Donna has belonged to a group called EdAccess for a number of years. It is comprised of IT directors for private schools. She suggested to them that they hold a workshop the day before their next conference where attendees could assemble a Printrbot printer and they accepted the proposal. We had 11 Printrbot Maker kits and 13 attendees. We started at 7:30am and by noon had our first working printer. By 7pm we had all printers working. The enthusiasm was contagious and everyone stuck around until the last printer was working. Here are some pictures from the workshop:
I have a u-shaped metal rod in a bike bag that go into holders and provides the bag with shape. The existing rod had soft plastic ends that had disintegrated. So I printed up new ones and put them on the ends of the rod. Here’s one end of the rod:
And I needed to stake out the back ends of our lot for fire mitigation work. I got metal stakes for it and my wife said someone could impale themselves if they were to fall on to them. So I printed ends to make the rods easier to see and make them non-punjy stick like:
Between going to New Zealand, preparing our house to sell, packing up our house, moving our belongings to our new house in Carbondale, Colorado, and unpacking and sorting our house, I haven’t had much time to 3d print or blog. However after unpacking I discovered a high priority for 3d printing, a broken brake release. Here is a picture of a good brake release mechanism on the rear of the bike:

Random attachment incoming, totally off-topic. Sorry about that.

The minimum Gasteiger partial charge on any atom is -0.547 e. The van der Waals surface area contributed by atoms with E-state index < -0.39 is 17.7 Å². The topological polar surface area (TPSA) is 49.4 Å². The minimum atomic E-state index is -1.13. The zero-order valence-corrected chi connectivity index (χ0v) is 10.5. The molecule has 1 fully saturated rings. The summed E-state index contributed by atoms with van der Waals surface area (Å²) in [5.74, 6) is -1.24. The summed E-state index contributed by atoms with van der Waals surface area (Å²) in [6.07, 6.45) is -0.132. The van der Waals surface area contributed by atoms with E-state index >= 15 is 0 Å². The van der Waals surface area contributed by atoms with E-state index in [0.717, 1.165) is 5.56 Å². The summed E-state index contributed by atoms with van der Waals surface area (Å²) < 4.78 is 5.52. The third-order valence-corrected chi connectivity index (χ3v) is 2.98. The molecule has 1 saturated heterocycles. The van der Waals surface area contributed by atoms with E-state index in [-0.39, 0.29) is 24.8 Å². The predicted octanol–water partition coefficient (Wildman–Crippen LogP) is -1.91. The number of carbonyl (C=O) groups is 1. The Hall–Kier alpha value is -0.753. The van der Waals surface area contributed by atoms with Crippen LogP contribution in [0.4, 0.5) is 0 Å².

It is the red piece in the middle of the picture. It allows the cable to be disconnected from one of the brake arms so that the brake pads can be further separated and the tire removed from the frame. Somehow the movers managed to mangle this part and make the front brake completely inoperable. After fruitlessly searching for this part for brakes that are over 15 years old and no longer made and seeing that I was looking at $100 or more to replace the brake completely, I thought “Gee, I bet I can make one of these!”. So out came the calipers so I could measure the good remaining brake part, finally producing this using ABS plastic:
This is just about the limit of accuracy of the 3d printer but it was good enough to create a part that actually works. Here it is installed:
It has been working now for two months with no problems. I printed a spare that I carry on the bike just in case.